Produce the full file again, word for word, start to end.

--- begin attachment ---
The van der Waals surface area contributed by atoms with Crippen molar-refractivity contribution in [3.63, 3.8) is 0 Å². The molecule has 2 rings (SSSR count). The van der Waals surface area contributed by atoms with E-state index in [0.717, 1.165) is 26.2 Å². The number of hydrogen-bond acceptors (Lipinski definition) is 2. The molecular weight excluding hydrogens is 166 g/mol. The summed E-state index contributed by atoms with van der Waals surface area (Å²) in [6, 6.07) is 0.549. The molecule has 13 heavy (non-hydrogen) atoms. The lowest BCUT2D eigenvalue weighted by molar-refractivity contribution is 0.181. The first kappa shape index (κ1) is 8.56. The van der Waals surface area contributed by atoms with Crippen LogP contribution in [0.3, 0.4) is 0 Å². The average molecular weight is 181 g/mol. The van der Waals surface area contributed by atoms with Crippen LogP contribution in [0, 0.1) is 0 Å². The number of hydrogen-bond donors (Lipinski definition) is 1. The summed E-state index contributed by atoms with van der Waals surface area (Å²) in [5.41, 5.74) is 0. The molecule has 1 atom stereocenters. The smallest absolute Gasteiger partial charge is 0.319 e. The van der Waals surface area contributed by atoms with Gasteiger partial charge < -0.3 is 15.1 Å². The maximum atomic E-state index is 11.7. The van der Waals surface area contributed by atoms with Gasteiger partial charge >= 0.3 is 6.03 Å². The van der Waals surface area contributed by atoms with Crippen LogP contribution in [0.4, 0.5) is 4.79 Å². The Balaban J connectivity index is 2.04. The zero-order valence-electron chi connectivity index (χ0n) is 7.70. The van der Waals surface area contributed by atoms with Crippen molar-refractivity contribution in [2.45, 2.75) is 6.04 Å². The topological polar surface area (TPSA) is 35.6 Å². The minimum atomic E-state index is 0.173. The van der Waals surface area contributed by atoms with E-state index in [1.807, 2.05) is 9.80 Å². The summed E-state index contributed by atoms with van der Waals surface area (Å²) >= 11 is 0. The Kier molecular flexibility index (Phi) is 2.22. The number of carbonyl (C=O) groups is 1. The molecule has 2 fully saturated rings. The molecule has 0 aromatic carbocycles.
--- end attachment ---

The van der Waals surface area contributed by atoms with Crippen molar-refractivity contribution in [3.63, 3.8) is 0 Å². The molecule has 2 rings (SSSR count). The van der Waals surface area contributed by atoms with E-state index in [0.717, 1.165) is 26.2 Å². The number of hydrogen-bond acceptors (Lipinski definition) is 2. The molecular weight excluding hydrogens is 166 g/mol. The summed E-state index contributed by atoms with van der Waals surface area (Å²) in [6, 6.07) is 0.549. The molecule has 13 heavy (non-hydrogen) atoms. The lowest BCUT2D eigenvalue weighted by molar-refractivity contribution is 0.181. The first kappa shape index (κ1) is 8.56. The van der Waals surface area contributed by atoms with Crippen LogP contribution in [0.3, 0.4) is 0 Å². The average molecular weight is 181 g/mol. The van der Waals surface area contributed by atoms with Crippen LogP contribution in [0, 0.1) is 0 Å². The number of hydrogen-bond donors (Lipinski definition) is 1. The summed E-state index contributed by atoms with van der Waals surface area (Å²) in [5.41, 5.74) is 0. The molecule has 1 atom stereocenters. The smallest absolute Gasteiger partial charge is 0.319 e. The van der Waals surface area contributed by atoms with Gasteiger partial charge < -0.3 is 15.1 Å². The maximum atomic E-state index is 11.7. The van der Waals surface area contributed by atoms with Gasteiger partial charge >= 0.3 is 6.03 Å². The van der Waals surface area contributed by atoms with Crippen LogP contribution in [0.4, 0.5) is 4.79 Å². The Balaban J connectivity index is 2.04. The zero-order valence-electron chi connectivity index (χ0n) is 7.70. The van der Waals surface area contributed by atoms with Crippen molar-refractivity contribution in [2.45, 2.75) is 6.04 Å². The topological polar surface area (TPSA) is 35.6 Å². The minimum atomic E-state index is 0.173. The van der Waals surface area contributed by atoms with E-state index in [1.807, 2.05) is 9.80 Å². The summed E-state index contributed by atoms with van der Waals surface area (Å²) >= 11 is 0. The Kier molecular flexibility index (Phi) is 2.22. The number of carbonyl (C=O) groups is 1. The molecule has 2 fully saturated rings. The molecule has 0 aromatic carbocycles.